Small Business Strategies for Owner-Occupied Development Projects

Property development is exactly what it sounds like. It doesn’t matter if you’re constructing a commercial facility to boost your business or revitalizing an older area for a mixed-use space, the fundamental process remains quite similar.

However, when you run a business and also own the property, your approach to real estate development might be different from that of regular investors. This isn’t just because you need the project to be financially viable or because you’re concerned about the practicality and potential resale value of the space.

It’s because, as a small business owner, you’re faced with a layered decision-making process. It involves considering real estate as both an investment in your business’s infrastructure and a potential source of personal wealth and income.

Moreover, deciding to build a property from the ground up, as opposed to buying an existing one, brings its own set of challenges to think about. Factors like the cost of replacement, site flexibility, scheduling, and optimizing the facility play crucial roles. Furthermore, many business owners who try to oversee their property developments themselves encounter major roadblocks. These can range from overspending on consultancy fees to timing conflicts, or even experiencing a decrease in their primary business revenue due to the divided focus.

Today, we’re exploring a few strategies small business owners can use to develop a property for their business needs. Our goal is to help you navigate the challenges of property development successfully, so read on for more insights!

Collaborating with civil engineers

A well-crafted site plan is crucial for the success of owner-occupied projects. However, a common issue arises when businesses managing their own developments, or even experienced developers, grant excessive freedom to their civil engineers.

Civil engineers tend to focus on the limitations set by the land and local regulations. This approach, while practical, might lead to a site plan that falls short of your business needs. To guide your civil engineer effectively during the creation of site plans and construction drawings, consider the following aspects:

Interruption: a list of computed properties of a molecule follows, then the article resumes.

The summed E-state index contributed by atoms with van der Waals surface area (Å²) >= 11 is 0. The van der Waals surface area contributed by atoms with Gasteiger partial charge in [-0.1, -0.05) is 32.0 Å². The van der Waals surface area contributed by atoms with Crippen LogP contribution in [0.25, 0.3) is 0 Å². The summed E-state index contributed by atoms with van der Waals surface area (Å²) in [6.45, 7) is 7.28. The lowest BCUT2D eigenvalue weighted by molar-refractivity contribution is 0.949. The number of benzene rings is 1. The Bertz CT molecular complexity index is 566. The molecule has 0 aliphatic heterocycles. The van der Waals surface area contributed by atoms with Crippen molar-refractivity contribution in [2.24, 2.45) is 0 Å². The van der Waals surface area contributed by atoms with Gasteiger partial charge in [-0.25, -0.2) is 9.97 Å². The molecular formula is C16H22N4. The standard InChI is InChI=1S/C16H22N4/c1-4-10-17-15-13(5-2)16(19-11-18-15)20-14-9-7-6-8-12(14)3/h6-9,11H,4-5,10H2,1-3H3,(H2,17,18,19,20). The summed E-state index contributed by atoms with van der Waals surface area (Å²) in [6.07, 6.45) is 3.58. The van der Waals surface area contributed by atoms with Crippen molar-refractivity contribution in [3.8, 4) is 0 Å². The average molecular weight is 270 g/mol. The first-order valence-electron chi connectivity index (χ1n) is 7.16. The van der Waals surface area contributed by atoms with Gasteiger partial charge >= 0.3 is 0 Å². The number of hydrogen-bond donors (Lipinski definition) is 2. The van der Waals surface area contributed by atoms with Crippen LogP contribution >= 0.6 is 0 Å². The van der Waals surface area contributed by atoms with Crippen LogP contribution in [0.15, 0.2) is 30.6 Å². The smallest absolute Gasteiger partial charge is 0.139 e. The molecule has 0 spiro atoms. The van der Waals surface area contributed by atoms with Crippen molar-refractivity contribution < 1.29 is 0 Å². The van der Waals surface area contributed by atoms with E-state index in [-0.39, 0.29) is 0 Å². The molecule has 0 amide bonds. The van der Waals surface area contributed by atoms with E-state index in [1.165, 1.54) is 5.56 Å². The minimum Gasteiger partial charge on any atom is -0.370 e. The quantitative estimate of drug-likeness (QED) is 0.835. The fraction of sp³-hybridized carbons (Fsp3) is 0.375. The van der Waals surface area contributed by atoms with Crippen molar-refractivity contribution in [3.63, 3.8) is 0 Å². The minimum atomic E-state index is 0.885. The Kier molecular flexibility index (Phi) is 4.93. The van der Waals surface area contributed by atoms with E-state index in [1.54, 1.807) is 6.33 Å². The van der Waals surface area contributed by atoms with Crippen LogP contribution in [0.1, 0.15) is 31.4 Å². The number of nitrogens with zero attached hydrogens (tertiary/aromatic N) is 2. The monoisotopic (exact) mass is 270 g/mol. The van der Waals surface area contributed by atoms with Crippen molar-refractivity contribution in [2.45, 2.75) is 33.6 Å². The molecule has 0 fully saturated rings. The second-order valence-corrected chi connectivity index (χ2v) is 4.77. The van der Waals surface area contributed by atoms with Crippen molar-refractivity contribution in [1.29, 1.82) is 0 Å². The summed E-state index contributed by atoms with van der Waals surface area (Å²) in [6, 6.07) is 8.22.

1. Parking Requirements: Many local authorities set minimum parking requirements, some of which are changing to promote affordable housing. Often, these minimum standards don’t fully support a business’s needs. Without specific instructions, engineers may default to these basic municipal standards for parking layout, which might not be ideal for your project.
  2. Site Flow and Circulation: An often overlooked but vital aspect of land planning is how movement is managed on the site. Consider how parking relates to building entrances, tenant areas, and internal operations. If your business uses loading docks, ensure there’s enough space for large vehicles to maneuver without disrupting other site traffic. Each business operation type, whether customer-facing or not, demands careful planning of site circulation.
  3. Value Engineering: The straightforward solutions made by civil engineers aren’t always the most cost-effective. While they excel technically in site planning, they may not be the best at budgeting or cost estimation. Business owners might lack the experience to optimize site design for cost efficiency. Therefore, bringing in a construction management team early on in the design process for real-time pricing feedback can be beneficial. Project managers can provide innovative solutions to make site designs more efficient without compromising functionality.

Managing construction costs

As a business owner, you’re likely familiar with managing your business’s finances. However, keeping a handle on construction and property development costs is a whole different ballpark.

One tip for effective cost management is to actively manage the project’s design from the get-go. As you refine your plans, your development budget will evolve, but it’s important to assess the costs of key design decisions in real time. Every choice, from light fixtures to electrical setups, has a cost impact. Therefore, start planning your budget during the design phase, not after construction starts. This prevents the risk of overdesigning and facing unexpected costs later on.

Managing risks

Successful property development requires a keen eye on risk management. A thorough, process-oriented approach to the initial stages of property evaluation is essential. Dissect every detail of the property – from utilities and soil conditions to zoning regulations and environmental factors

To handle the risks associated with land entitlements, consider hiring a real estate development consultant. Their expertise can be valuable during interactions with municipal departments and government bodies.

From an operational standpoint, it’s also important to think about future needs. Planning for potential expansion, appropriate sizing of utilities for future growth, and even building extra space for leasing are strategic moves.

Final thoughts for small business owners

Jumping into property development shouldn’t be an impulsive decision for business owners. Oftentimes, we see owners take on more than they can manage, exposing their businesses to risks. Therefore, if you’re already involved in a development project, considering one, or unsure where to begin, SCGWest is here to help you reduce risks and guide you towards a successful development. Contact us today to get started!

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